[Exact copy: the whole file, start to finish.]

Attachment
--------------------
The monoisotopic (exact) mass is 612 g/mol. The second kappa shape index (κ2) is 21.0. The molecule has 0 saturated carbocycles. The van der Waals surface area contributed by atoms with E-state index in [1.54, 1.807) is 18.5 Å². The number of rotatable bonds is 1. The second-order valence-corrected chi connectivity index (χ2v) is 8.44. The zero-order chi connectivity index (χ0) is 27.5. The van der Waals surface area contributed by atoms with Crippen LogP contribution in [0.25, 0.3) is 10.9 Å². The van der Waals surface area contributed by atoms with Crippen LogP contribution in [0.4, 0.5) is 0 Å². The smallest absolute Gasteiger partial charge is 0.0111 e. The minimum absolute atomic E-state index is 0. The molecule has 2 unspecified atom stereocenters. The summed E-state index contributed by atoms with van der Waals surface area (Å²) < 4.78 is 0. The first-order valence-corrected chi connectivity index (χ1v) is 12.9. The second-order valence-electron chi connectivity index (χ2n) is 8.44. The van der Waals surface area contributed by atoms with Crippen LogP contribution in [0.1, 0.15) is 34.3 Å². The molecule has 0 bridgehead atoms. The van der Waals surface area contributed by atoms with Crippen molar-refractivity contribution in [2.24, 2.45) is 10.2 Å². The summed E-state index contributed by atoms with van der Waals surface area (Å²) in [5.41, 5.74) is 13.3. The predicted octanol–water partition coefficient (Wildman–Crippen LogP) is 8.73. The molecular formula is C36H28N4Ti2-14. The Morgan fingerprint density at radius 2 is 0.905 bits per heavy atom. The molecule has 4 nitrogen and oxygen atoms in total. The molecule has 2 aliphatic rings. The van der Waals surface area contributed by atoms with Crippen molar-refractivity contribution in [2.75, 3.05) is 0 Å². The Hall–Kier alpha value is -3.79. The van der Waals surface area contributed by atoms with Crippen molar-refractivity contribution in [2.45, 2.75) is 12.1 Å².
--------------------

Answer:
The monoisotopic (exact) mass is 612 g/mol. The second kappa shape index (κ2) is 21.0. The molecule has 0 saturated carbocycles. The van der Waals surface area contributed by atoms with E-state index in [1.54, 1.807) is 18.5 Å². The number of rotatable bonds is 1. The second-order valence-corrected chi connectivity index (χ2v) is 8.44. The zero-order chi connectivity index (χ0) is 27.5. The van der Waals surface area contributed by atoms with Crippen LogP contribution in [0.25, 0.3) is 10.9 Å². The van der Waals surface area contributed by atoms with Crippen LogP contribution in [0.4, 0.5) is 0 Å². The smallest absolute Gasteiger partial charge is 0.0111 e. The minimum absolute atomic E-state index is 0. The molecule has 2 unspecified atom stereocenters. The summed E-state index contributed by atoms with van der Waals surface area (Å²) < 4.78 is 0. The first-order valence-corrected chi connectivity index (χ1v) is 12.9. The second-order valence-electron chi connectivity index (χ2n) is 8.44. The van der Waals surface area contributed by atoms with Crippen LogP contribution in [0.1, 0.15) is 34.3 Å². The molecule has 0 bridgehead atoms. The van der Waals surface area contributed by atoms with Crippen molar-refractivity contribution in [2.24, 2.45) is 10.2 Å². The summed E-state index contributed by atoms with van der Waals surface area (Å²) in [5.41, 5.74) is 13.3. The predicted octanol–water partition coefficient (Wildman–Crippen LogP) is 8.73. The molecular formula is C36H28N4Ti2-14. The Morgan fingerprint density at radius 2 is 0.905 bits per heavy atom. The molecule has 4 nitrogen and oxygen atoms in total. The molecule has 2 aliphatic rings. The van der Waals surface area contributed by atoms with Crippen molar-refractivity contribution in [2.75, 3.05) is 0 Å². The Hall–Kier alpha value is -3.79. The van der Waals surface area contributed by atoms with Crippen molar-refractivity contribution in [2.45, 2.75) is 12.1 Å².